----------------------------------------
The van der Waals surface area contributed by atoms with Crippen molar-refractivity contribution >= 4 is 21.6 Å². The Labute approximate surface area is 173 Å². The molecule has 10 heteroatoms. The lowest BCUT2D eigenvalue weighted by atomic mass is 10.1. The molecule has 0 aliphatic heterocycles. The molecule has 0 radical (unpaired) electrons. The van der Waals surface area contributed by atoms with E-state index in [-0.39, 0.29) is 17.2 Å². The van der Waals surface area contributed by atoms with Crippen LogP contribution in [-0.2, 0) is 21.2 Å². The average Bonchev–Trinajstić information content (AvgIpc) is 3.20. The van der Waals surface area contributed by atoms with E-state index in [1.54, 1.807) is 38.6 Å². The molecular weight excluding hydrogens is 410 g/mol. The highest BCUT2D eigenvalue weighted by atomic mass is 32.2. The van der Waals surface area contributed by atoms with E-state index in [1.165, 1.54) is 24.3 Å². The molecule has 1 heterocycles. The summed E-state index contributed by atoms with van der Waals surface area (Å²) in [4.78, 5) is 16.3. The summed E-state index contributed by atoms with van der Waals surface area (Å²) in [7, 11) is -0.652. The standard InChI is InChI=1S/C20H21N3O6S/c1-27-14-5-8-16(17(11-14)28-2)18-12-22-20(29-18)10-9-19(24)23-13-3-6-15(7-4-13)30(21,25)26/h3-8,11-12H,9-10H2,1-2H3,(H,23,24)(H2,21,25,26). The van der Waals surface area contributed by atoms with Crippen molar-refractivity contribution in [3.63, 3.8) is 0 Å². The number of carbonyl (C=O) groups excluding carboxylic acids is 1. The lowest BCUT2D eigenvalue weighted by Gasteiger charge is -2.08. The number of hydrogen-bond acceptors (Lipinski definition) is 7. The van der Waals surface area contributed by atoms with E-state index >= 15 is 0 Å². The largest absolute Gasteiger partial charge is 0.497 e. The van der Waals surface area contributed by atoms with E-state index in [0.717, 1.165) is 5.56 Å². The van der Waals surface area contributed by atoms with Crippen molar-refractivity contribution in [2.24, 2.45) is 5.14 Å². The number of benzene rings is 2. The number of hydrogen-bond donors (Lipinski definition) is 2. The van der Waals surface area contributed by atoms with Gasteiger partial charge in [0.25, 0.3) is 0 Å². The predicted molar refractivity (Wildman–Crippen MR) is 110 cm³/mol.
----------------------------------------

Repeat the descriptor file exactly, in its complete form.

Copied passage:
The van der Waals surface area contributed by atoms with Crippen molar-refractivity contribution >= 4 is 21.6 Å². The Labute approximate surface area is 173 Å². The molecule has 10 heteroatoms. The lowest BCUT2D eigenvalue weighted by atomic mass is 10.1. The molecule has 0 aliphatic heterocycles. The molecule has 0 radical (unpaired) electrons. The van der Waals surface area contributed by atoms with E-state index in [-0.39, 0.29) is 17.2 Å². The van der Waals surface area contributed by atoms with Crippen LogP contribution in [-0.2, 0) is 21.2 Å². The average Bonchev–Trinajstić information content (AvgIpc) is 3.20. The van der Waals surface area contributed by atoms with E-state index in [1.54, 1.807) is 38.6 Å². The molecular weight excluding hydrogens is 410 g/mol. The highest BCUT2D eigenvalue weighted by atomic mass is 32.2. The van der Waals surface area contributed by atoms with E-state index in [1.165, 1.54) is 24.3 Å². The molecule has 1 heterocycles. The summed E-state index contributed by atoms with van der Waals surface area (Å²) in [4.78, 5) is 16.3. The summed E-state index contributed by atoms with van der Waals surface area (Å²) in [7, 11) is -0.652. The standard InChI is InChI=1S/C20H21N3O6S/c1-27-14-5-8-16(17(11-14)28-2)18-12-22-20(29-18)10-9-19(24)23-13-3-6-15(7-4-13)30(21,25)26/h3-8,11-12H,9-10H2,1-2H3,(H,23,24)(H2,21,25,26). The van der Waals surface area contributed by atoms with Crippen molar-refractivity contribution in [3.63, 3.8) is 0 Å². The number of carbonyl (C=O) groups excluding carboxylic acids is 1. The lowest BCUT2D eigenvalue weighted by Gasteiger charge is -2.08. The number of hydrogen-bond acceptors (Lipinski definition) is 7. The van der Waals surface area contributed by atoms with E-state index >= 15 is 0 Å². The largest absolute Gasteiger partial charge is 0.497 e. The van der Waals surface area contributed by atoms with E-state index in [0.717, 1.165) is 5.56 Å². The van der Waals surface area contributed by atoms with Crippen molar-refractivity contribution in [2.24, 2.45) is 5.14 Å². The number of benzene rings is 2. The number of hydrogen-bond donors (Lipinski definition) is 2. The van der Waals surface area contributed by atoms with Gasteiger partial charge in [0.25, 0.3) is 0 Å². The predicted molar refractivity (Wildman–Crippen MR) is 110 cm³/mol.